The result is TalkTime, a free and simple add-in that adds a small set of tools to the transitions tab.

These tools let you copy PowerPoint’s rehearsal times into TalkTime, enter them manually for each slide, record timings from a normally delivered slideshow or even copy times from audio narrations. TalkTime keeps track of the total time you plan to spend delivering your presentation and even takes into account hidden slides. And it shows you the times of individual sections, letting you manage large chunks of content.

Watch the above tutorial video to see what it’s all about or visit Jaime’s page for more info and screenshots.

You can download TalkTime or grab it anytime from this site’s Goodies page which also includes tons of other great free tools and assets to make you a better presenter. You can access the Goodies page by subscribing to this blog.

We would love to know what you think and if TalkTime helps you stay on time. Use the feedback button in the “About” section of the add-in or drop me an email.

If you’re looking for other PowerPoint add-ins or customized solutions, definitely check out YouPresent. And, of course, if you’re looking for a speaker or presentation trainer who never goes over his time, call me!


PowerPoint for Digital Signage

One of the things I look forward to each year at the Presentation Summit is meeting new people, discovering what’s new in the world of presentation and learning how people are using PowerPoint in surprising ways. This year I saw some absolutely incredible video animations authored in PowerPoint, delivered a talk myself on how to create print documents with the software, and I got to meet Kurt Dupont from Belgium-based PresentationPoint.

Kurt produces a few different custom software solutions for PowerPoint, but his flagship offering is DataPoint, an add-in that transforms PowerPoint into a powerful digital signage solution. And after a demo and learning more about DataPoint, I came to realize that I have probably been staring at PowerPoint out in the wild far more than I realized – and you have as well. When you walk into a hotel lobby, or visit a factory floor or pass by any screen offering you information, there’s a good chance that you’re looking at PowerPoint.

There are many competitors that offer various digital signage solutions, but most are closed systems with their own design tools. DataPoint lets you design and author all of your visuals right in PowerPoint. And then, all from a PowerPoint interface, you can connect live data feeds such as weather or financial information plus proprietary and local databases containing just about any information you can imagine. Need a real-time scroll of your daily conference schedule? Connect DataPoint to your Google Calendar. Need to see current inventory? Connect DataPoint to your in-house Sharepoint database. Just want a rotating list of clients? Drop them into an Excel file and connect.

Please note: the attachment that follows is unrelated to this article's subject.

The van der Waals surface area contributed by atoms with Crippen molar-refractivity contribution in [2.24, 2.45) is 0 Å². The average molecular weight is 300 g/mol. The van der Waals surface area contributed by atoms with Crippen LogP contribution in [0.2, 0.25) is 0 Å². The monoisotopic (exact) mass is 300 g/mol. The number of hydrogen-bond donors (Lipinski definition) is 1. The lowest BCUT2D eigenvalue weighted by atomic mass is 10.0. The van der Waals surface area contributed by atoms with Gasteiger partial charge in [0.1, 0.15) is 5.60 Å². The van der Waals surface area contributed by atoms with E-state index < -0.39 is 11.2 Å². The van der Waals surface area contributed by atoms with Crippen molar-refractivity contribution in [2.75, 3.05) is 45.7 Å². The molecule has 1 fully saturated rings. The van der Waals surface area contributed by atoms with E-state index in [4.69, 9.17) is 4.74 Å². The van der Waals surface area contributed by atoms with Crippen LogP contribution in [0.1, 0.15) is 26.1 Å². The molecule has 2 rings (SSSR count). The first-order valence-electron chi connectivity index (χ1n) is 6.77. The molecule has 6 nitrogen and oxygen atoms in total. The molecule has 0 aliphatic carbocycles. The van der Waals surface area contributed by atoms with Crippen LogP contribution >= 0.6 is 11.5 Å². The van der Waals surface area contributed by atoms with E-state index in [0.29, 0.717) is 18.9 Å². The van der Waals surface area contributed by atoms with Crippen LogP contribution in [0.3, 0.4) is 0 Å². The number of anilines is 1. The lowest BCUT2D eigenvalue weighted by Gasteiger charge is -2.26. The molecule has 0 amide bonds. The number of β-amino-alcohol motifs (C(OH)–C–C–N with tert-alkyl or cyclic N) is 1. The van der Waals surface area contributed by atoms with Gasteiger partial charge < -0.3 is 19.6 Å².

My favorite example of DataPoint in action is Sotheby’s. Yeah, you know when you see those screens behind the auctioneer indicating current bids? That’s all PowerPoint/DataPoint pulling information real-time from connected databases.

And if you’re worried about the logistics of connecting a computer to the actual screen, many users have fixed that problem with the Intel Compute Stick attached discreetly to the back of the monitor. Again, something I didn’t know existed.

And maybe the best part is that the software is a one-time purchase at a ridiculously low cost. Seriously, when you look at their client base (NASA, Microsoft, Coca-Cola, NYSE, Boeing, etc.), I’m even more amazed.

My only disappointment is that I just don’t get called upon to create digital signage all that often by clients. But if you’re looking for a really slick solution yourself, definitely take a look!

Categories: Design, PowerPoint.

Creating PowerPoint Presentations from Excel Outlines

I have long used Excel to outline my presentations. I love the program’s ability to color code, hide, apply hierarchy, move things around and maybe most importantly, get an accurate sense of timing.

My outlines tend not to be as granular as one row per slide, and I don’t actually write slide content in Excel, but if you did want to do that (and I see no reason why not to use Excel for this), Indezine has put together a nice tutorial on the workflow for going from Excel straight to slides.

It has long been a little-known workflow to outline in Word using paragraph-styled headers and bullet point and then with a few clicks, converting the Word document into actual slides. Apparently, you can do pretty much the same thing with Excel.

It’s a two-parter from Indezine:

Setting up an Excel outline

Importing into PowerPoint

Categories: Visual Thinking.
visual training presentation